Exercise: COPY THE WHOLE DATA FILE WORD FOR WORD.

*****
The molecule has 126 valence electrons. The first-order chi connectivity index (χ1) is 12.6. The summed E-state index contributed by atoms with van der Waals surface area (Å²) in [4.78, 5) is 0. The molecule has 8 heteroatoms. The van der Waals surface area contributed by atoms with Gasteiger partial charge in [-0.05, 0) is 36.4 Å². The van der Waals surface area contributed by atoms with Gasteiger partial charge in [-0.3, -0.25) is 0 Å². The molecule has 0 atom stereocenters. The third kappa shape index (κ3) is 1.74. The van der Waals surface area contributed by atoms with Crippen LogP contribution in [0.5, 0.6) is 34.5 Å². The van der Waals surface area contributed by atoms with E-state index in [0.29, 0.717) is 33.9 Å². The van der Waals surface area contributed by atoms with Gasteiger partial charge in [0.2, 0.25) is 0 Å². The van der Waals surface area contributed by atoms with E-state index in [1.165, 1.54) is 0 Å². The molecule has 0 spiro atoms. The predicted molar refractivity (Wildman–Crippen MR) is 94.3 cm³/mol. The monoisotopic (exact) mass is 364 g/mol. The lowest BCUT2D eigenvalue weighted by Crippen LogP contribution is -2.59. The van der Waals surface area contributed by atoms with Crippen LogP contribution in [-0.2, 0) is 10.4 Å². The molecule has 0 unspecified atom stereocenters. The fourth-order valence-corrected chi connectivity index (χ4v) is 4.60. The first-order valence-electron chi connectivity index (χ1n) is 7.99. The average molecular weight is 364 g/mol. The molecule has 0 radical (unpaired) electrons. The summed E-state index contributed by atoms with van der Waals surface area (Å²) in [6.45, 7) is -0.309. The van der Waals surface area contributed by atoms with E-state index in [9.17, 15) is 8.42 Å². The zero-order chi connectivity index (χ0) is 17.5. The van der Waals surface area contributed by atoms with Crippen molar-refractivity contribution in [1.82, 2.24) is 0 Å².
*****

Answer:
The molecule has 126 valence electrons. The first-order chi connectivity index (χ1) is 12.6. The summed E-state index contributed by atoms with van der Waals surface area (Å²) in [4.78, 5) is 0. The molecule has 8 heteroatoms. The van der Waals surface area contributed by atoms with Gasteiger partial charge in [-0.05, 0) is 36.4 Å². The van der Waals surface area contributed by atoms with Gasteiger partial charge in [-0.3, -0.25) is 0 Å². The molecule has 0 atom stereocenters. The third kappa shape index (κ3) is 1.74. The van der Waals surface area contributed by atoms with Crippen LogP contribution in [0.5, 0.6) is 34.5 Å². The van der Waals surface area contributed by atoms with E-state index in [0.29, 0.717) is 33.9 Å². The van der Waals surface area contributed by atoms with Gasteiger partial charge in [0.2, 0.25) is 0 Å². The van der Waals surface area contributed by atoms with E-state index in [1.165, 1.54) is 0 Å². The molecule has 0 spiro atoms. The predicted molar refractivity (Wildman–Crippen MR) is 94.3 cm³/mol. The monoisotopic (exact) mass is 364 g/mol. The lowest BCUT2D eigenvalue weighted by Crippen LogP contribution is -2.59. The van der Waals surface area contributed by atoms with Crippen LogP contribution in [-0.2, 0) is 10.4 Å². The molecule has 0 unspecified atom stereocenters. The fourth-order valence-corrected chi connectivity index (χ4v) is 4.60. The first-order valence-electron chi connectivity index (χ1n) is 7.99. The average molecular weight is 364 g/mol. The molecule has 0 radical (unpaired) electrons. The summed E-state index contributed by atoms with van der Waals surface area (Å²) in [6.45, 7) is -0.309. The van der Waals surface area contributed by atoms with E-state index in [9.17, 15) is 8.42 Å². The zero-order chi connectivity index (χ0) is 17.5. The van der Waals surface area contributed by atoms with Crippen molar-refractivity contribution in [1.82, 2.24) is 0 Å².